Family relationships require us to be responsible to be careful about sin and error. Jesus' stress here is that individuals must guard themselves in such matters. But the possibility of error needs to be balanced with forgiveness. So Jesus calls for rebuke for sin but also a quickness to forgive (vv. 3-4). The assumption behind such mutual accountability is the community's commitment to pursue righteousness (Gal 6:1). Jesus assumes that we encourage one another and honestly support one another's relationship with God. But the rebukes are personally directed, as they are personally experienced. Jesus is not suggesting that a kind of underground righteousness squad be appointed to watch for sin. Rather, when people wrong one another in the flow of relationships, they are to sort things out. That is why Jesus speaks of when someone sins against you (Mt 18:15-20; Gal 6:1; 1 Thess 5:14-15; 2 Thess 3:14-15; Tit 3:10-11). Sin should be rebuked, but repentance should be greeted with forgiveness. We should be quick to move on once the wrong is acknowledged. Just as there is a commitment to righteousness, so there is a commitment to restore relationships promptly. In Matthew 18:21, as here, the repetition of sinfulness does not preclude forgiveness. Whether seven times a day or seventy times seven, forgiveness is called for, since the goal is to restore relationships within the community. Such values existed in Judaism as well as in the church (Testament of Gad 6:3-5, 7; Rom 12:16-21).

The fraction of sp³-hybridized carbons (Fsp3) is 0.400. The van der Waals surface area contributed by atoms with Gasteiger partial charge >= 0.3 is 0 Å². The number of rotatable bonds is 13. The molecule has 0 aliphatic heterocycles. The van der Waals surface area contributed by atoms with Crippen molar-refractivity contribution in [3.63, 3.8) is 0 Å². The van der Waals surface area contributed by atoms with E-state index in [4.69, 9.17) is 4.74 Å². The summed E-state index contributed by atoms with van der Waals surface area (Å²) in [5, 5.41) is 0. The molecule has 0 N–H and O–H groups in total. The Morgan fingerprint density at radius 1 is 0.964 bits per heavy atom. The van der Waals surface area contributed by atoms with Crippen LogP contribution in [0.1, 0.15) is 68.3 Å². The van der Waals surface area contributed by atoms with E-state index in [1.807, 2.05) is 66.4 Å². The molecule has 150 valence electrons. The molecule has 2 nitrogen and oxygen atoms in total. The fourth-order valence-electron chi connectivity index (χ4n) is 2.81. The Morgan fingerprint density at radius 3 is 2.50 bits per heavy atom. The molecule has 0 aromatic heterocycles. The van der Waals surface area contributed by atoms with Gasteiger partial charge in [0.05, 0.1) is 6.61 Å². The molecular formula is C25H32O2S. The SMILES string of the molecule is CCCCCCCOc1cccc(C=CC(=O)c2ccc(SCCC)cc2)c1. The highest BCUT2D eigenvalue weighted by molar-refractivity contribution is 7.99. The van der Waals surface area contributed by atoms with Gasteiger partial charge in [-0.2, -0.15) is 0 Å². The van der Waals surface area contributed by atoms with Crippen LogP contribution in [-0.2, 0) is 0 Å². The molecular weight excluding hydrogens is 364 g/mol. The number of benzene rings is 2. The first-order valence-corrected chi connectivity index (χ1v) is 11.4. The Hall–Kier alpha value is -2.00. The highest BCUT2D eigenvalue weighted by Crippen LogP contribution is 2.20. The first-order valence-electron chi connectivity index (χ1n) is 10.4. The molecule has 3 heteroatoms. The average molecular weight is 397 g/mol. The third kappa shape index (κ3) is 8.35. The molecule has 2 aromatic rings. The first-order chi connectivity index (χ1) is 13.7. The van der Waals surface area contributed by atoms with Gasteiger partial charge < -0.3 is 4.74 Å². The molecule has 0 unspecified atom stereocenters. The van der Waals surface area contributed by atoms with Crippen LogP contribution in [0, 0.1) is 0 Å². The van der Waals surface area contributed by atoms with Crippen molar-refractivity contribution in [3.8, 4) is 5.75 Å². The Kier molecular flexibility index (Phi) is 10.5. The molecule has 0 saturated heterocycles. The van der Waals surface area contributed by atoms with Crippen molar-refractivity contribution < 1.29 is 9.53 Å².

Deep and honest relationships presuppose a grounding in relationship with God. So verses 5-10 deal with this other level of relationship. Sensitive to this linkage, the disciples ask for an increase in their faith. Jesus is concerned not about faith's volume but about its presence. God can work with even a little faith. So Jesus says, "If you have faith as small as a mustard seed, you can say to this mulberry tree, `Be uprooted and planted in the sea,' and it will obey you." The mustard seed was among the smallest seeds in Palestine (Michel 1965a:810-11; Mt 13:31-33), while the sycamine tree (Greek), probably a black mulberry tree, lived up to six hundred years. It required a vast root network to draw up the ground's nutrients. Jesus is arguing that a little faith can do surprising things, especially if merely through a spoken word it can pull up a tree with a huge root system and hurl it into the sea. Of course, the remark is a rhetorical picture of faith's power. It is like Jesus' remark about a camel's ability to go through the eye of a needle. It makes the point hyperbolically: do not fret about how great your faith is; only apply what you have and watch it work. The disciple's main responsibility is to trust God.